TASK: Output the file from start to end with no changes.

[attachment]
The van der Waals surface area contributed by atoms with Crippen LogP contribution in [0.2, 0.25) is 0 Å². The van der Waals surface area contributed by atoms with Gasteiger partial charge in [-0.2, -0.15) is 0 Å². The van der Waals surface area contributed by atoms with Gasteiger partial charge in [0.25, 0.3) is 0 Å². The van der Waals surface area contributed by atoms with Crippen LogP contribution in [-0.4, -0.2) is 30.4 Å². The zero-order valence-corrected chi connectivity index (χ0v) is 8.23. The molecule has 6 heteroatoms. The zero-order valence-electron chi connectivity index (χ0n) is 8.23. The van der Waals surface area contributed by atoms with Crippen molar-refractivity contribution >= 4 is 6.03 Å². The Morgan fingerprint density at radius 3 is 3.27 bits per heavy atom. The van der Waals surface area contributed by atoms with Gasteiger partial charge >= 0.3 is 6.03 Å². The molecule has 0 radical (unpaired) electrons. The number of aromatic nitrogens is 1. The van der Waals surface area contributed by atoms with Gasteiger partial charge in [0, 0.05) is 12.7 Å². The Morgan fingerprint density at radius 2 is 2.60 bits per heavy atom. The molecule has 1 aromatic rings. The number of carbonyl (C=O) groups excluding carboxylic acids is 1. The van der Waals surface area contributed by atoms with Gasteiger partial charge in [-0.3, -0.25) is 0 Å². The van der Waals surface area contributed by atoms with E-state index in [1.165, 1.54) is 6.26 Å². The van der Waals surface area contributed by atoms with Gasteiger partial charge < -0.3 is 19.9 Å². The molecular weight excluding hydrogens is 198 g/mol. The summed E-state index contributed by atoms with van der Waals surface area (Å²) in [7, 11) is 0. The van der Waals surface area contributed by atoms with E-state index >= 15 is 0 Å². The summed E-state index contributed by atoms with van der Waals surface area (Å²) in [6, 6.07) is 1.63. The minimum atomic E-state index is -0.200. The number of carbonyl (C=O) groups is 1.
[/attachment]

The van der Waals surface area contributed by atoms with Crippen LogP contribution in [0.2, 0.25) is 0 Å². The van der Waals surface area contributed by atoms with Gasteiger partial charge in [-0.2, -0.15) is 0 Å². The van der Waals surface area contributed by atoms with Gasteiger partial charge in [0.25, 0.3) is 0 Å². The van der Waals surface area contributed by atoms with Crippen LogP contribution in [-0.4, -0.2) is 30.4 Å². The zero-order valence-corrected chi connectivity index (χ0v) is 8.23. The molecule has 6 heteroatoms. The zero-order valence-electron chi connectivity index (χ0n) is 8.23. The van der Waals surface area contributed by atoms with Crippen molar-refractivity contribution >= 4 is 6.03 Å². The Morgan fingerprint density at radius 3 is 3.27 bits per heavy atom. The van der Waals surface area contributed by atoms with Gasteiger partial charge >= 0.3 is 6.03 Å². The molecule has 0 radical (unpaired) electrons. The number of aromatic nitrogens is 1. The van der Waals surface area contributed by atoms with Gasteiger partial charge in [0, 0.05) is 12.7 Å². The Morgan fingerprint density at radius 2 is 2.60 bits per heavy atom. The molecule has 1 aromatic rings. The number of carbonyl (C=O) groups excluding carboxylic acids is 1. The van der Waals surface area contributed by atoms with Gasteiger partial charge in [-0.3, -0.25) is 0 Å². The van der Waals surface area contributed by atoms with E-state index in [1.165, 1.54) is 6.26 Å². The van der Waals surface area contributed by atoms with Gasteiger partial charge < -0.3 is 19.9 Å². The molecular weight excluding hydrogens is 198 g/mol. The summed E-state index contributed by atoms with van der Waals surface area (Å²) in [7, 11) is 0. The van der Waals surface area contributed by atoms with E-state index >= 15 is 0 Å². The summed E-state index contributed by atoms with van der Waals surface area (Å²) in [6, 6.07) is 1.63. The minimum atomic E-state index is -0.200. The number of carbonyl (C=O) groups is 1.